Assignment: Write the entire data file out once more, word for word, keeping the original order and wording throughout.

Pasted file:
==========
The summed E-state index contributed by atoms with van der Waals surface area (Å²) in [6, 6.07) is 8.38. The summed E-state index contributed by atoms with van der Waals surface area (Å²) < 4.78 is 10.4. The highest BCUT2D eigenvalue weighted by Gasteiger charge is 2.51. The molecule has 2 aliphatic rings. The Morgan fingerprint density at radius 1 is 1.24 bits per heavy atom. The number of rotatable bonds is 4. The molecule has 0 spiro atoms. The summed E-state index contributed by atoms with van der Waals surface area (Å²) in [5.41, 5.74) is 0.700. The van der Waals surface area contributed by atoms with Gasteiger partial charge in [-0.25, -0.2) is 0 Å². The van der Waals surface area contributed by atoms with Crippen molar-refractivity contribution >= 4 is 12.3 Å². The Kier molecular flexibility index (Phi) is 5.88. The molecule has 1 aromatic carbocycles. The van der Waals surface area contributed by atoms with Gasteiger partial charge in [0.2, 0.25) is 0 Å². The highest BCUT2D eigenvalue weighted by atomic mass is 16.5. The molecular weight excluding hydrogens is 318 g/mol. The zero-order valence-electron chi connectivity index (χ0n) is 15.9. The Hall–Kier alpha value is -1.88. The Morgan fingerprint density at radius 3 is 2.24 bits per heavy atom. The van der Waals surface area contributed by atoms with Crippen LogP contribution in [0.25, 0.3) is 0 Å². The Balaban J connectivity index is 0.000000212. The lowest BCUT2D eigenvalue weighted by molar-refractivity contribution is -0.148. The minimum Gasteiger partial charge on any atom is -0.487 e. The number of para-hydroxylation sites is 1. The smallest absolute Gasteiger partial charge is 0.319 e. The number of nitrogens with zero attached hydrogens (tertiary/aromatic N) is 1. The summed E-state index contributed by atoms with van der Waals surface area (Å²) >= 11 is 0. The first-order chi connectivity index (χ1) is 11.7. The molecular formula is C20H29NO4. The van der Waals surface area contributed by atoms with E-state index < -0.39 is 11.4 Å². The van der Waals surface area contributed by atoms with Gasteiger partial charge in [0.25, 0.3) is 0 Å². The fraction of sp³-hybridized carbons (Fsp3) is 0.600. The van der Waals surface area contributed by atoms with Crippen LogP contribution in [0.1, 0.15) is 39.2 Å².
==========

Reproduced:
The summed E-state index contributed by atoms with van der Waals surface area (Å²) in [6, 6.07) is 8.38. The summed E-state index contributed by atoms with van der Waals surface area (Å²) < 4.78 is 10.4. The highest BCUT2D eigenvalue weighted by Gasteiger charge is 2.51. The molecule has 2 aliphatic rings. The Morgan fingerprint density at radius 1 is 1.24 bits per heavy atom. The number of rotatable bonds is 4. The molecule has 0 spiro atoms. The summed E-state index contributed by atoms with van der Waals surface area (Å²) in [5.41, 5.74) is 0.700. The van der Waals surface area contributed by atoms with Gasteiger partial charge in [-0.25, -0.2) is 0 Å². The van der Waals surface area contributed by atoms with Crippen molar-refractivity contribution >= 4 is 12.3 Å². The Kier molecular flexibility index (Phi) is 5.88. The molecule has 1 aromatic carbocycles. The van der Waals surface area contributed by atoms with Gasteiger partial charge in [0.2, 0.25) is 0 Å². The highest BCUT2D eigenvalue weighted by atomic mass is 16.5. The molecular weight excluding hydrogens is 318 g/mol. The zero-order valence-electron chi connectivity index (χ0n) is 15.9. The Hall–Kier alpha value is -1.88. The Morgan fingerprint density at radius 3 is 2.24 bits per heavy atom. The van der Waals surface area contributed by atoms with Crippen LogP contribution in [0.25, 0.3) is 0 Å². The Balaban J connectivity index is 0.000000212. The lowest BCUT2D eigenvalue weighted by molar-refractivity contribution is -0.148. The minimum Gasteiger partial charge on any atom is -0.487 e. The number of para-hydroxylation sites is 1. The smallest absolute Gasteiger partial charge is 0.319 e. The number of nitrogens with zero attached hydrogens (tertiary/aromatic N) is 1. The summed E-state index contributed by atoms with van der Waals surface area (Å²) >= 11 is 0. The first-order chi connectivity index (χ1) is 11.7. The molecular formula is C20H29NO4. The van der Waals surface area contributed by atoms with E-state index < -0.39 is 11.4 Å². The van der Waals surface area contributed by atoms with Gasteiger partial charge in [0.25, 0.3) is 0 Å². The fraction of sp³-hybridized carbons (Fsp3) is 0.600. The van der Waals surface area contributed by atoms with Crippen LogP contribution in [0.1, 0.15) is 39.2 Å².